I have thousands of photos of my girls on my phone, ranging from key milestones to chaotic blurs of blond hair. Some of these have been processed, printed and placed into albums, some even frames. I say some, currently two years behind on this, but I digress.

Recently, as my youngest approaches her second birthday, my eldest wanted to compare herself to her sister when she was the same age and happily I was able to show her the photo album. Let’s hope she doesn’t ask next year… While laughing and spotting the obvious hand-me-downs she has passed on to her sister, my eldest made the casual observation that I was hardly in any of the photos. Perturbed, I logged into the family Photobox account to review her second year folder (all 2000 plus photos) to debunk her observation. While there I looked at year one and three to discover I am almost never in the photos. 90 percent of the photographs are taken my me, but in my careful curation of our memories I have almost completely omitted the ten percent of myself from these, regardless that I was there and took the photo.

Suddenly and morbidly the notion of what if I died tomorrow hit me. Then five years from now she might revisit the three complete albums (note to self, there should be five), perhaps on her birthday and only vaguely remember that bald bloke.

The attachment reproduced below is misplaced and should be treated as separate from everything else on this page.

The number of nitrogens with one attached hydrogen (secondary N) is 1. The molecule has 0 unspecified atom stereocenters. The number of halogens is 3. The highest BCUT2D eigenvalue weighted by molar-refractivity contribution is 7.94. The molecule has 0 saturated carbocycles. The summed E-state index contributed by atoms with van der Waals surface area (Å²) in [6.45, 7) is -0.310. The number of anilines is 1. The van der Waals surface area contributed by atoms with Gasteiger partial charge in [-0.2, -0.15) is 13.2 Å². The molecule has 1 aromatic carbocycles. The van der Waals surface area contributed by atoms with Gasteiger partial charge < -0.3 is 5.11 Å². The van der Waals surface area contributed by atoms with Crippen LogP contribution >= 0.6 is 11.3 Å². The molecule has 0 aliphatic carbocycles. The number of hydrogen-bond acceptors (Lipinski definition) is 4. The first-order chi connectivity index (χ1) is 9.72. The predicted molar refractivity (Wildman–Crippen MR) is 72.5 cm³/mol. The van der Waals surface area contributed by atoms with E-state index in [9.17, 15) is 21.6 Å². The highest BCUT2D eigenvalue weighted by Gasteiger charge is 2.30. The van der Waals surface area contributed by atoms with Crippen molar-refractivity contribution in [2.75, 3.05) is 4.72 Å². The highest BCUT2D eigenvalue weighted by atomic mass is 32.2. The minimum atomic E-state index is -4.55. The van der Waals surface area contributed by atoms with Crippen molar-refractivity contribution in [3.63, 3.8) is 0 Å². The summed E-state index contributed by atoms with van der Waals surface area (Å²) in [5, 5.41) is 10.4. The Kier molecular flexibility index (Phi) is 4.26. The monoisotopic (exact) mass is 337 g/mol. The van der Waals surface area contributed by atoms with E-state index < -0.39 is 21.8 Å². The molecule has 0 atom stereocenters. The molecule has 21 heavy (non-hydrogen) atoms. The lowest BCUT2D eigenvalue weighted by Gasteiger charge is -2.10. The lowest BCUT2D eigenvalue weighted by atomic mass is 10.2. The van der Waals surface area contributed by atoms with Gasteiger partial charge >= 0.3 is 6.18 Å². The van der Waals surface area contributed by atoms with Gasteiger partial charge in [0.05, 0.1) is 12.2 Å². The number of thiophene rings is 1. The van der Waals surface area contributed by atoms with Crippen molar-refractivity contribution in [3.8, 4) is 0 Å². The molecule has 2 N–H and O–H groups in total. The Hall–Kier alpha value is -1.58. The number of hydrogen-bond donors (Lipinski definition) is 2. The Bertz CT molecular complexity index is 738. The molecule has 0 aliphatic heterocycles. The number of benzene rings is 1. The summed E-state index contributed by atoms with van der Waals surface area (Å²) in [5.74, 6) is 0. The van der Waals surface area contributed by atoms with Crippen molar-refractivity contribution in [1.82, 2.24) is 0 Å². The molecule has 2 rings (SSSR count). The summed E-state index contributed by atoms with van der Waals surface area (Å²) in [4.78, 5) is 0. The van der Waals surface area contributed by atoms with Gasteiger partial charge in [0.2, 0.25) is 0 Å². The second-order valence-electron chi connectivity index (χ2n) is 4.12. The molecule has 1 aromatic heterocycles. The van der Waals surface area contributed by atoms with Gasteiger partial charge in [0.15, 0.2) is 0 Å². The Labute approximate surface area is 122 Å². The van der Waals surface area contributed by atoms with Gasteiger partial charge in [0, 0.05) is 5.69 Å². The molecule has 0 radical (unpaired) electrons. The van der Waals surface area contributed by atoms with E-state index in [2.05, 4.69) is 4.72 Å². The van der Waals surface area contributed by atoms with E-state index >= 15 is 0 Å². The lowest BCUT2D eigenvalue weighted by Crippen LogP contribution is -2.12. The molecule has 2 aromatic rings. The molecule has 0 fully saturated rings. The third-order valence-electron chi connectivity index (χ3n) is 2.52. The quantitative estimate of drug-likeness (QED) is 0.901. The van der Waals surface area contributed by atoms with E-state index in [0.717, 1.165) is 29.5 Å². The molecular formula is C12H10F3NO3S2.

Hopeful of the fact I would be remembered, I had to ask friends – can you remember being two, three, four or five? I certainly can’t.

The feeling that even though I can count on both hands and feet the number of nights I have not read them a bedtime story or that I have documented obsessively the most mundane of their everyday lives, I am visually not in the one thing they can use to recall me.

For a week I felt profoundly depressed, until I stumbled upon a short TED Talk by Steve Addis.

TED Talk by Steve Addis.

A long time ago in New York City, Steve stood on a corner holding his one year-old daughter in his arms and his wife snapped a photo. That image has inspired an annual father-daughter ritual, where Addis and his daughter pose for the same picture, on the same corner, each year. Addis shares 15 treasured photographs from the series and explores why this small, repeated ritual means so much.

They say photography is lonely, but Inspired now by Addis I plan to set out and capture a memory or a thousand with me in front of the camera with my family regardless of its implications on the backlog, and encourage you to do the same.